Still, none of these works are “science fiction” as we tend to think of it today. What would you nominate as the first SF novel to tackle the difficult line where science and religion meet?
ALAN: One of the earliest (and still one of the best) examples of SF coming to grips with religious and theological ideas in any significant way is in Olaf Stapledon’s 1937 novel Star Maker which culminates in a vision of God as a scientist constantly experimenting with aspects of creation in a multitude of universes.
Stapledon has a small but very devoted following in the UK. His books are seldom out of print. Both the late Arthur C. Clarke and Brian W. Aldiss were huge fans. Unfortunately, however, he seems not to be very well known outside the UK. Have you ever come across his books?
JANE: Uh… Not me. I know the name, but I’m not sure I’ve read much of his work. Sorry.
ALAN: Only a year after Star Maker appeared, C. S. Lewis published Out of the Silent Planet (1938), the first volume of what eventually became his great science fictional / theological trilogy. (The other two volumes are Voyage to Venus (aka Perelandra) (1943) and That Hideous Strength (1945)).
Lewis thought very deeply about the relationships between religion and science and many of his published works, both fiction and non-fiction, concern themselves with the boundary between the two. Along the way, he coined what I think is a very telling phrase to describe the vastness of interstellar distances. He called them “God’s quarantine regulations”. He saw these huge distances as a means of separating us from other beings who, unlike us, could be thought of as being unfallen, and still in a state of grace.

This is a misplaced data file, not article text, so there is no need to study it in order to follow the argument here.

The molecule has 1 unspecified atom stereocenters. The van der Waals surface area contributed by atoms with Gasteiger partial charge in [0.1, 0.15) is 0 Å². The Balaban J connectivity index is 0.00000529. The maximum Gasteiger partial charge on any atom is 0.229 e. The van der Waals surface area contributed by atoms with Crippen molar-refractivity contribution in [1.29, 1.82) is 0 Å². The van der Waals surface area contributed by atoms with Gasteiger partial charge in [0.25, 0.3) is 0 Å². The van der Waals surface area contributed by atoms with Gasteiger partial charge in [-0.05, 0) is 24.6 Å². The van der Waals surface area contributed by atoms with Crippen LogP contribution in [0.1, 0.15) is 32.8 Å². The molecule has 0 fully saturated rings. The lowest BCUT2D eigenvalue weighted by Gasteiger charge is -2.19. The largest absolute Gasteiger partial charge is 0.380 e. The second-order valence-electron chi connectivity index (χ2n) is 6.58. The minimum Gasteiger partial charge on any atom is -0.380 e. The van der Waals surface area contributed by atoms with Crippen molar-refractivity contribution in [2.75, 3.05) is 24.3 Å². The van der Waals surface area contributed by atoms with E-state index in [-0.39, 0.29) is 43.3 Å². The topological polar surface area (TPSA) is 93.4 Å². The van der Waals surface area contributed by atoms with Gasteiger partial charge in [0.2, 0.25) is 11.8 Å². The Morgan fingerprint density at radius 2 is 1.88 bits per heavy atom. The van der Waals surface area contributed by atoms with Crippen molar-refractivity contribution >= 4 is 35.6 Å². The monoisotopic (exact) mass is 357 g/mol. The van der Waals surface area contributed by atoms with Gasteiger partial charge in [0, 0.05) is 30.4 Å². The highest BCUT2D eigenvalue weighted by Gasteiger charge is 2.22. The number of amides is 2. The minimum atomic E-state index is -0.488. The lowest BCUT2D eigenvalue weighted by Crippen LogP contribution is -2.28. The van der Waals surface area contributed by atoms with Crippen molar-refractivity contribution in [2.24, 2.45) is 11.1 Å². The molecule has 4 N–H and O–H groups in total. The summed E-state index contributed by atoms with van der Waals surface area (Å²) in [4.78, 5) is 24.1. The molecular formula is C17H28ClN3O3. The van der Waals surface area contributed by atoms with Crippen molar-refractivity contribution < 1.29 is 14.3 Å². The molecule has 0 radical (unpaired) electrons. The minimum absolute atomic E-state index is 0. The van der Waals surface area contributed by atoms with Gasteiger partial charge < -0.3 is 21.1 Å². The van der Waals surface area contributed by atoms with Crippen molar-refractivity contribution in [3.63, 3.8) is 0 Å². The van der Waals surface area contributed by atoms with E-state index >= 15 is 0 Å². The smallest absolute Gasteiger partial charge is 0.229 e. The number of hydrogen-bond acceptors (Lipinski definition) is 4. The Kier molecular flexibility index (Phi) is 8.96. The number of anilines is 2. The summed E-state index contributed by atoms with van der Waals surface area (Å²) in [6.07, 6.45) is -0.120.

And, quite apart from any religious considerations, that is also a very good answer to the so-called Fermi paradox. If the universe is full of alien life, why have we never seen any evidence of it?
JANE: I agree. I really liked Out of the Silent Planet. Most people don’t realize that the “silent planet” of the title is Earth… I won’t say more, because it’s a major spoiler.
Perelandra was seriously creepy, especially the bit with the frogs. That still haunts me to this day.
That Hideous Strength is rooted more on Earth. As such, as a younger reader I liked it a lot less than I did Out of the Silent Planet, with its wonderful aliens and depiction of life on a lower gravity planet. However, as I grew older and my life crossed with self-styled “intellectuals” very like those featured in the novel, I found a lot worth thinking about.
You might say the science fiction was what drew me into the books, but the theological elements are what make me re-read from time to time. (Although Perelandra the least frequently. I can’t get over the creep-out.)
ALAN: I have a question for you – what’s the most expensive SF/Religious epic ever made?
JANE: I have no idea. I hope you’ll tell me all about it next time!